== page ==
For the first half of my career at the Oregon Shakespeare Festival, I was the “new play girl”, doing what literary managers since time immemorial (or since the 1980s, when the beginning of the new play development phase first took hold) have done: reading hundreds of scripts, filing hundreds of reports, and scouting hundreds of plays at dozens of new play festivals and university programs.
In the second half of my career, I took that “new play” lens and applied it to Shakespeare. Shakespeare, I rationalized, was a new playwright once, and his plays were once new. How did they communicate with audiences? I assume few people read them ahead of time, or had access to footnotes. Using the basic principles of dramatic structure, I began to look at how the plays work.
I combined my deep love of both playwrighting and playwrights with a growing desire to understand the Shakespeare plays in the moment of hearing them and came up with the protocol for the Play on! Program.
It is an experiment in the classic scientific sense. We kept all the variables the same, except for the language (there was a rule about not needing to translate everything, on average these are still 70% Shakespeare). What might we learn if we asked playwrights to look at how the language works from the perspective of dramatic action?
After a successful production of Kenneth Cavander’s TIMON OF ATHENS at the Alabama Shakespeare Festival, I decided that the program needed to go big or stay home. So I asked Dave Hitz if he would support a commissioning program for 39 plays attributed, at least in part, to Shakespeare.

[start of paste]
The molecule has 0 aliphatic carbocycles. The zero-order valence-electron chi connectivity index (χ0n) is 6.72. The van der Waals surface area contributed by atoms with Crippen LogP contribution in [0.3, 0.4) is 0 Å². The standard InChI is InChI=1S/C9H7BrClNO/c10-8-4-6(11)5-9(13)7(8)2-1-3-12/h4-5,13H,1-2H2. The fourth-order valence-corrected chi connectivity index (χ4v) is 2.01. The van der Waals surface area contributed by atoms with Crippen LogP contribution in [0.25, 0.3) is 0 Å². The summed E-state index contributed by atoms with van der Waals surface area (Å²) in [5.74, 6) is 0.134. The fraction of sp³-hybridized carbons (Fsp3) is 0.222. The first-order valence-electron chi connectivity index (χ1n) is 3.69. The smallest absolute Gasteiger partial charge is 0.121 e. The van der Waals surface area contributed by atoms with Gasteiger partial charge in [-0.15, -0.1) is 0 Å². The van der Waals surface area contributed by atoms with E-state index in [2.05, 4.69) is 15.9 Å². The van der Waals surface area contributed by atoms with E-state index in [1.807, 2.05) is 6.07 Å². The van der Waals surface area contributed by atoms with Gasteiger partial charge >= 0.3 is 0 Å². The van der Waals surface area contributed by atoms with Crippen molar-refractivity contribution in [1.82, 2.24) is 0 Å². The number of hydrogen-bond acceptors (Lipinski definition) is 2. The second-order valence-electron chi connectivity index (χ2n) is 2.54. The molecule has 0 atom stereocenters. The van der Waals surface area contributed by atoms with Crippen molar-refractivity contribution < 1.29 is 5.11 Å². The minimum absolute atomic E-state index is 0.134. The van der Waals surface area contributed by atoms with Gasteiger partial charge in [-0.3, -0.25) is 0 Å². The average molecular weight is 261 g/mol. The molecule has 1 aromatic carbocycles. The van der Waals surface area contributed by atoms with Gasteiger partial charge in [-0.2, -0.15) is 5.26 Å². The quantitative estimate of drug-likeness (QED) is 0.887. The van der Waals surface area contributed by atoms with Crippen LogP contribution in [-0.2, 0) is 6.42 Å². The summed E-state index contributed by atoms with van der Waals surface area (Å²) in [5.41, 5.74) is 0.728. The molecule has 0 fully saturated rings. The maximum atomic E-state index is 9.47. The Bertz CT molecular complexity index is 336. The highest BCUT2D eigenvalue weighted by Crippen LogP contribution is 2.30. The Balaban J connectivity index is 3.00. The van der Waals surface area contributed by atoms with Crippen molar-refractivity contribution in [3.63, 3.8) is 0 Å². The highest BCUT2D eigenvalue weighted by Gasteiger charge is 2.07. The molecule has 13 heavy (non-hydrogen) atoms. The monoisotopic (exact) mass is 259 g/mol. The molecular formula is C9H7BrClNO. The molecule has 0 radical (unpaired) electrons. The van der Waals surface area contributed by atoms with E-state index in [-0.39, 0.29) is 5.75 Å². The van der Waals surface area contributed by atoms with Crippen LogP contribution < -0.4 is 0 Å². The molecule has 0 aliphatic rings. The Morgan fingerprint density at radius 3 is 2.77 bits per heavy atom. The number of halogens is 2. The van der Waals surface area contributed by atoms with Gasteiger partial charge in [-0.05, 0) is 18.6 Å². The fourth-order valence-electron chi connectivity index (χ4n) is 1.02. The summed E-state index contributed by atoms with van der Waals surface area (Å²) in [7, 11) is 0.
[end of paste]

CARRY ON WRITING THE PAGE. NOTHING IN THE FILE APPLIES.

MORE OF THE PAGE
And that’s how this whole thing got started.
After three years of being in the room with playwrights and actors (replicating, in part, my assumption about the process 400 years ago), I decided that it would be fun and informative to share the translations with audiences at this stage of development, which is around second-draft-ish.
We’re not sharing them now because they are finished. They are not. I’m not sure plays are ever finished. They are often published, which is a different thing. The process of how we collectively put together a play is what interests me. And as with any development process, there are choices that will work, some that won’t, and some that we haven’t yet gotten to.
Hearing new plays with an audience at an early point in development is often a step in the new play process. So strap on your new play headphones, and listen to these. We’ve gathered amazing actors to lift the words off the page and set them into the air. “What sticks?” “What doesn’t?” These are the questions that I ask in the new play process.
Sharing them in the public forum of a play reading series is a way to have a conversation with the playwright about how to produce this play for an audience. Theater is still human-made for a certain group of actors, in a particular place, with a specific director, for a local audience. Having been in many rehearsal rooms where Shakespeare’s plays have been cut up and re-arranged to fit a production concept, I know that each time, these are different plays.
I look forward to talking with you about these news plays after you’ve had a chance to hear them.